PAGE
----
A growing number of Californians are opting out of political parties. KPCC's special correspondent Kitty Felde examines what happens to these "decline to state" voters in February's presidential primary.
Kitty Felde: The Democratic Party is shrinking in California, down from 46 percent of registered voters in 1999 to 42.5 percent today. The news isn't any better for Republicans, who've lost 370,000 GOP members in just the last two years.
The fastest growing group of voters in California doesn't belong to a party at all. Nearly one in five checks the box marked "decline to state."
Governor Arnold Schwarzenegger: They may well outnumber both of the parties in just 20 years.
Felde: At last month's state GOP convention, Governor Arnold Schwarzenegger urged his party not to dismiss these independently minded voters.
Schwarzenegger: So who are these people? According to the Public Policy Institute, 70 percent of independents own their own homes. Most are graduates with incomes of more than $60,000. They are younger and more likely to be employed than members of either major party.
Felde: And, Schwarzenegger pointed out, these were the voters who put him in the governor's office. Schwarzenegger urged the party to change state GOP rules and allow "decline to state" voters to request a Republican ballot for the February primary.
Schwarzenegger: The Democrats have already made it clear that they welcome independents to their primary. I think that we should welcome them as well. (applause) Research shows that the party you vote for in the primary is the party you vote for in the general election.
Felde: But despite the applause from the lunchtime audience, the proposal went nowhere.
Ron Nehring: We could have taken that up at this convention, but no one proposed the change. Which I was actually surprised by.
Felde: Ron Nehring is Chair of the California Republican party. He suggested the Governor was being disingenuous.
Nehring: We had a deadline prior to the convention to submit any rules changes on that. Absolutely nobody in the party did. I was expecting that that would happen and I had planned to hold town halls across the state to discuss that particular change. But no one introduced the change.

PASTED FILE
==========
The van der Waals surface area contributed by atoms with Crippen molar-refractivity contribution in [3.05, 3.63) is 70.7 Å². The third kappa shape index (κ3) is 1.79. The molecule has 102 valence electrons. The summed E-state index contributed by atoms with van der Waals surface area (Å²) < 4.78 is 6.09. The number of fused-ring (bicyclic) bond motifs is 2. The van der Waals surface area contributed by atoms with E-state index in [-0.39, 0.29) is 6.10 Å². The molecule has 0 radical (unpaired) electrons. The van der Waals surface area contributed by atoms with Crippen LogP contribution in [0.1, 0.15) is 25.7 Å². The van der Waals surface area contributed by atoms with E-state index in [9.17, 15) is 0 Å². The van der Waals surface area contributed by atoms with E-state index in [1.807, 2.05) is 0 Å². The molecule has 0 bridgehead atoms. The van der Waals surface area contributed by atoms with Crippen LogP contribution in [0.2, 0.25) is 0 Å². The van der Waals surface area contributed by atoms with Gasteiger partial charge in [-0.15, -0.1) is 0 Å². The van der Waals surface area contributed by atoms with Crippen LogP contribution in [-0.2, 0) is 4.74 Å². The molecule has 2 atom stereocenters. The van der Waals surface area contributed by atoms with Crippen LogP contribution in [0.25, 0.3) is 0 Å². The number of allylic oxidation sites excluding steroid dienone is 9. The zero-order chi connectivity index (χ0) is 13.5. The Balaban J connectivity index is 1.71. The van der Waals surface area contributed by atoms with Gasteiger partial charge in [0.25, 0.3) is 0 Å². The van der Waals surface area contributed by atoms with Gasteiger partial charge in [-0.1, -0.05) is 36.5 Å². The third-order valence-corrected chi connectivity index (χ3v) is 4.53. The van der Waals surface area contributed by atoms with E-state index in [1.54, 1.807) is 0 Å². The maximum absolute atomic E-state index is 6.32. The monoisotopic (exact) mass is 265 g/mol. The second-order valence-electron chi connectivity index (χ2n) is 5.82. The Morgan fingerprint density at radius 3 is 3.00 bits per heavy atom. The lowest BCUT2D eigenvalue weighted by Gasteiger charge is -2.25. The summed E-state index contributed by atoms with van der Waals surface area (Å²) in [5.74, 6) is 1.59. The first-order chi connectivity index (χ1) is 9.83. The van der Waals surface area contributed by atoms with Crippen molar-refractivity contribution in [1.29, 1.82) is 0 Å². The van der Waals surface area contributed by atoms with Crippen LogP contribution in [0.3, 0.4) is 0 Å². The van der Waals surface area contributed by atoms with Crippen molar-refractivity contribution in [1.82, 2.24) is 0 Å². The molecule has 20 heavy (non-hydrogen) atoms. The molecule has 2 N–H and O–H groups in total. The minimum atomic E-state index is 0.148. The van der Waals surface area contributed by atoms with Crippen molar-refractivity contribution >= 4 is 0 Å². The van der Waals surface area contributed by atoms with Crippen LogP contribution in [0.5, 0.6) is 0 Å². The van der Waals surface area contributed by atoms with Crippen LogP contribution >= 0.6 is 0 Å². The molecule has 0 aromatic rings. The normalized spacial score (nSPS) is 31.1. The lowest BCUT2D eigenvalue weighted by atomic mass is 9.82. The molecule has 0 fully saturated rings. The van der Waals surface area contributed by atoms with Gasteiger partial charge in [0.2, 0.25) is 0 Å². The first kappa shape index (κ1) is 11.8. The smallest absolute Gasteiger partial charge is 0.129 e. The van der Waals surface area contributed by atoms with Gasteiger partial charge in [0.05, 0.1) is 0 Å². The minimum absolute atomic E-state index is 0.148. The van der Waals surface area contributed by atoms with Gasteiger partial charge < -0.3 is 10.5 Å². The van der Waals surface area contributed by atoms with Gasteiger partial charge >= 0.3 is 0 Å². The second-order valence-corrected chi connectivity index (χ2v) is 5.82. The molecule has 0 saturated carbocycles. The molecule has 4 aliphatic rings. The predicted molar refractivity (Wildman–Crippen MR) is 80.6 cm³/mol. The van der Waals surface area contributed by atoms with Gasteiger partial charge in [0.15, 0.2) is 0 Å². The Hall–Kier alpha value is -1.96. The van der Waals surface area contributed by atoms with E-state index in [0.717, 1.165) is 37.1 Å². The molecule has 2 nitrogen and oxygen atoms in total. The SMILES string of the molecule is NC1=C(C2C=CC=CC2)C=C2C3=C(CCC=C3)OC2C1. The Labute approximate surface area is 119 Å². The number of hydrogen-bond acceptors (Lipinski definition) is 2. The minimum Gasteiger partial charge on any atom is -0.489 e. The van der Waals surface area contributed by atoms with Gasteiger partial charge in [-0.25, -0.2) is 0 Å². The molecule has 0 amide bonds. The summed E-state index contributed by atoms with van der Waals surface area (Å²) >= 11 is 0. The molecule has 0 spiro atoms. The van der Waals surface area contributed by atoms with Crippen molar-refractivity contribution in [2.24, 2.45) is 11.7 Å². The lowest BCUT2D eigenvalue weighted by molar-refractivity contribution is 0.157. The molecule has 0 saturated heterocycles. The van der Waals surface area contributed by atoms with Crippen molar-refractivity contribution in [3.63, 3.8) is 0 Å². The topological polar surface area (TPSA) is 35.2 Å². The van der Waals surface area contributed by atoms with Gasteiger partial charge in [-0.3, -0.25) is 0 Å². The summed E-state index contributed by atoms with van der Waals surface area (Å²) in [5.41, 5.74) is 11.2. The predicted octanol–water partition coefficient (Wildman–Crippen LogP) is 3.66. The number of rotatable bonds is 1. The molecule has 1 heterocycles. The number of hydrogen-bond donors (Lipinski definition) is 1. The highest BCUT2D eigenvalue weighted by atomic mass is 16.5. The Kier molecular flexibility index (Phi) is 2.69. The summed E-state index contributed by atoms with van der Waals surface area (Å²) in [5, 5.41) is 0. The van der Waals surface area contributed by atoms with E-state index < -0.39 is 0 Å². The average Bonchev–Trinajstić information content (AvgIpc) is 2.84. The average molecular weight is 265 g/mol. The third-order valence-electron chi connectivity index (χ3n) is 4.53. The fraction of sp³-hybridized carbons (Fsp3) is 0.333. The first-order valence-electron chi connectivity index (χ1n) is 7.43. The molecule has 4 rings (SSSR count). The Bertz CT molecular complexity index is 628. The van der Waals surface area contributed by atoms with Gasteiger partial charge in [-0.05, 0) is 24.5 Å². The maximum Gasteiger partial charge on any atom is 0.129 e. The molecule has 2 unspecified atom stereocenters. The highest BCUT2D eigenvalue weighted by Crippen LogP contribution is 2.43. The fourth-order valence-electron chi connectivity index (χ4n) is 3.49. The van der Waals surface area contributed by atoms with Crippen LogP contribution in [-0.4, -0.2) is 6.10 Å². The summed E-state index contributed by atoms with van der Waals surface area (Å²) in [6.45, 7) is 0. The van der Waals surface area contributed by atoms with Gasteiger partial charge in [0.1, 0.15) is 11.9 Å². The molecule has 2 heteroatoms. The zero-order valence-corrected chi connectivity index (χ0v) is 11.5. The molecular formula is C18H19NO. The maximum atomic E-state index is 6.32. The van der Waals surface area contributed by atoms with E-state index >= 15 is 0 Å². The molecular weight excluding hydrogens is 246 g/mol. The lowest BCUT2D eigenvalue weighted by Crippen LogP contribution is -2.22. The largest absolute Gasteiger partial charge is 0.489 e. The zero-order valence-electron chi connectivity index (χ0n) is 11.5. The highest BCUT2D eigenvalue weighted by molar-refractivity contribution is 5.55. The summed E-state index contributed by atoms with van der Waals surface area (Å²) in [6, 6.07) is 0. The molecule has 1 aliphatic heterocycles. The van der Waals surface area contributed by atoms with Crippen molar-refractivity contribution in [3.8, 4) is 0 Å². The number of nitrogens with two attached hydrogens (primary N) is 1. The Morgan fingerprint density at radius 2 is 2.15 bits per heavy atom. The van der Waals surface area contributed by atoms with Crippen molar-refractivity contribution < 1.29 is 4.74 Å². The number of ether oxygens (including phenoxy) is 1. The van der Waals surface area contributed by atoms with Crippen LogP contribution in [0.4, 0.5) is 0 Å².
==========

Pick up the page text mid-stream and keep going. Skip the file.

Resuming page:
Felde: Not even the governor?
Nehring: Nobody introduced the change.
Sherry Bebitch Jeffe: I don't think he would have won had he introduced that and that would be politically dangerous.
Felde: Sherry Bebitch Jeffe, senior scholar in the School of Policy, Planning, and Development at USC, says there's a group within the state GOP that's more interested in controlling the agenda than in winning elections.
Bebitch Jeffe: If independent voters came to the Republican primary, it could challenge the Republican Party base, the conservative right. And that base's control of the Republican Party. And the base didn't want to risk losing that control.
Felde: That's what happened in 2000, according to Cal State Fullerton political science professor Raphe Sonenshein. New Hampshire allowed voters of all parties to cast ballots for whichever candidate they wanted.
Raphe Sonenshein: 40 percent of the votes were cast by independents. McCain got over 60 percent of the votes of independents.
Felde: McCain won New Hampshire, but lost in other states that allowed only Republicans to cast ballots in the Republican primary.
Sonenshein: The lesson is that this led into the Bush presidency, which very much followed the party base model: We don't need independents, we don't need Democrats. And it reshaped the Republican Party for years to come around that model which has now been picked up by the California Republican party with Arnold Schwarzenegger playing the role of John McCain in 2000.
Felde: But unaffiliated voters in California today are different from those in New Hampshire in 2000. Pollster Mark DiCamillo, director of the Field Poll, says at present, independents aren't very enthusiastic about the GOP.
Mark DiCamillo: If you look at voters who are "decline to state" voters in California, and you ask them if they would choose to vote in a Democratic primary or in a Republican primary, if they had the choice, about three and a half, four times as many say they would choose to vote in a Democratic primary as would vote in a Republican primary.
Felde: DiCamillo says even if "decline to states" had the option of voting in the upcoming GOP primary, their impact on the actual vote itself would be fairly minimal.